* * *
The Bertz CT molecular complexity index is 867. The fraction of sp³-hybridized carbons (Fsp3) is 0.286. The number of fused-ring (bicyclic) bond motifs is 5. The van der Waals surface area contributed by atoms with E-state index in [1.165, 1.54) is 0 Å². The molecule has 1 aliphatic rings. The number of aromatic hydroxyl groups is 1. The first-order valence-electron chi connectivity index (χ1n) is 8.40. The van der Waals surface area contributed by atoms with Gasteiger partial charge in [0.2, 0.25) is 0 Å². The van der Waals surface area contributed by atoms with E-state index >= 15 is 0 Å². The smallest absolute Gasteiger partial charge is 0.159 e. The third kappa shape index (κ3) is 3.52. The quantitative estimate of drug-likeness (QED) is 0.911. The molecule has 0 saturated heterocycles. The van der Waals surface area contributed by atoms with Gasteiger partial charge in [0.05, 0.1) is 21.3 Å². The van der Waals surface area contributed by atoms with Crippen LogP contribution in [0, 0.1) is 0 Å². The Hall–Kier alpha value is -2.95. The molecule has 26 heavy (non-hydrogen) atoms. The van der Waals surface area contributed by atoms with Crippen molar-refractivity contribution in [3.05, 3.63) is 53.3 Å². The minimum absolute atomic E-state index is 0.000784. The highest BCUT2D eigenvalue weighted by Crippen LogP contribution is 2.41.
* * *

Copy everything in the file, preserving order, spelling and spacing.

The Bertz CT molecular complexity index is 867. The fraction of sp³-hybridized carbons (Fsp3) is 0.286. The number of fused-ring (bicyclic) bond motifs is 5. The van der Waals surface area contributed by atoms with E-state index in [1.165, 1.54) is 0 Å². The molecule has 1 aliphatic rings. The number of aromatic hydroxyl groups is 1. The first-order valence-electron chi connectivity index (χ1n) is 8.40. The van der Waals surface area contributed by atoms with Gasteiger partial charge in [0.2, 0.25) is 0 Å². The van der Waals surface area contributed by atoms with E-state index >= 15 is 0 Å². The smallest absolute Gasteiger partial charge is 0.159 e. The third kappa shape index (κ3) is 3.52. The quantitative estimate of drug-likeness (QED) is 0.911. The molecule has 0 saturated heterocycles. The van der Waals surface area contributed by atoms with Gasteiger partial charge in [0.05, 0.1) is 21.3 Å². The van der Waals surface area contributed by atoms with Crippen LogP contribution in [0, 0.1) is 0 Å². The Hall–Kier alpha value is -2.95. The molecule has 26 heavy (non-hydrogen) atoms. The van der Waals surface area contributed by atoms with Crippen molar-refractivity contribution in [3.05, 3.63) is 53.3 Å². The minimum absolute atomic E-state index is 0.000784. The highest BCUT2D eigenvalue weighted by Crippen LogP contribution is 2.41.